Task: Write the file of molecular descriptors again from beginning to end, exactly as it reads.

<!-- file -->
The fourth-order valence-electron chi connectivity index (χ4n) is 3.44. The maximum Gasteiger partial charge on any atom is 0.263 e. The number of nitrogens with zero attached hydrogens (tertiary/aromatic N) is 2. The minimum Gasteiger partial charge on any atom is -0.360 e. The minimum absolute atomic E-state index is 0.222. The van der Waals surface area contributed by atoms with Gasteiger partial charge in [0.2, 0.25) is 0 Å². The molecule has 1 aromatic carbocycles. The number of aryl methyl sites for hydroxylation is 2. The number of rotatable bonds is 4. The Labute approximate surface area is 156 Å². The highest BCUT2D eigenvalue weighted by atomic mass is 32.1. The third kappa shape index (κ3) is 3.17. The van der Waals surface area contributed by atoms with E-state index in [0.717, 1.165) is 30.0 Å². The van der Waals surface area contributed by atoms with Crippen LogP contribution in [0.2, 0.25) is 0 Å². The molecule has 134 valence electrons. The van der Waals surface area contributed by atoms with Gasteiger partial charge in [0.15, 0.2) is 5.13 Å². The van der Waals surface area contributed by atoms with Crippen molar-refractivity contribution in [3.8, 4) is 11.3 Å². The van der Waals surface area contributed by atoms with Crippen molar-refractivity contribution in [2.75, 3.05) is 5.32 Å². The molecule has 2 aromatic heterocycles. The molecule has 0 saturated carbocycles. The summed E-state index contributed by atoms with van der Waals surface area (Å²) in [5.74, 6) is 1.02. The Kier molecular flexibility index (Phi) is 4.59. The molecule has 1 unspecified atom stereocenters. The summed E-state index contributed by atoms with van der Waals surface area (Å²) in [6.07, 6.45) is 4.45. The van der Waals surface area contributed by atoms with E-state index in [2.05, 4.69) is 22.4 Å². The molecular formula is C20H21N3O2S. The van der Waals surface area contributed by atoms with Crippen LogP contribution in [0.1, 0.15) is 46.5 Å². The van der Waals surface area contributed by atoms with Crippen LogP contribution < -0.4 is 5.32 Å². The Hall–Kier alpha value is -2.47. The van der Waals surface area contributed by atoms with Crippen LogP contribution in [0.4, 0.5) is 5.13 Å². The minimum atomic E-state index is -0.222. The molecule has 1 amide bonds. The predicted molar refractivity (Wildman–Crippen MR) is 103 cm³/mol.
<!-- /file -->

The fourth-order valence-electron chi connectivity index (χ4n) is 3.44. The maximum Gasteiger partial charge on any atom is 0.263 e. The number of nitrogens with zero attached hydrogens (tertiary/aromatic N) is 2. The minimum Gasteiger partial charge on any atom is -0.360 e. The minimum absolute atomic E-state index is 0.222. The van der Waals surface area contributed by atoms with Gasteiger partial charge in [0.2, 0.25) is 0 Å². The molecule has 1 aromatic carbocycles. The number of aryl methyl sites for hydroxylation is 2. The number of rotatable bonds is 4. The Labute approximate surface area is 156 Å². The highest BCUT2D eigenvalue weighted by atomic mass is 32.1. The third kappa shape index (κ3) is 3.17. The van der Waals surface area contributed by atoms with E-state index in [0.717, 1.165) is 30.0 Å². The van der Waals surface area contributed by atoms with Crippen LogP contribution in [0.2, 0.25) is 0 Å². The molecule has 134 valence electrons. The van der Waals surface area contributed by atoms with Gasteiger partial charge in [0.15, 0.2) is 5.13 Å². The van der Waals surface area contributed by atoms with Crippen molar-refractivity contribution in [3.8, 4) is 11.3 Å². The van der Waals surface area contributed by atoms with Crippen molar-refractivity contribution in [2.75, 3.05) is 5.32 Å². The molecule has 2 aromatic heterocycles. The molecule has 0 saturated carbocycles. The summed E-state index contributed by atoms with van der Waals surface area (Å²) in [5.74, 6) is 1.02. The Kier molecular flexibility index (Phi) is 4.59. The molecule has 1 unspecified atom stereocenters. The summed E-state index contributed by atoms with van der Waals surface area (Å²) in [6.07, 6.45) is 4.45. The van der Waals surface area contributed by atoms with E-state index in [2.05, 4.69) is 22.4 Å². The molecular formula is C20H21N3O2S. The van der Waals surface area contributed by atoms with Crippen LogP contribution in [0.1, 0.15) is 46.5 Å². The van der Waals surface area contributed by atoms with Crippen LogP contribution < -0.4 is 5.32 Å². The Hall–Kier alpha value is -2.47. The van der Waals surface area contributed by atoms with Crippen LogP contribution in [0.4, 0.5) is 5.13 Å². The minimum atomic E-state index is -0.222. The molecule has 1 amide bonds. The predicted molar refractivity (Wildman–Crippen MR) is 103 cm³/mol.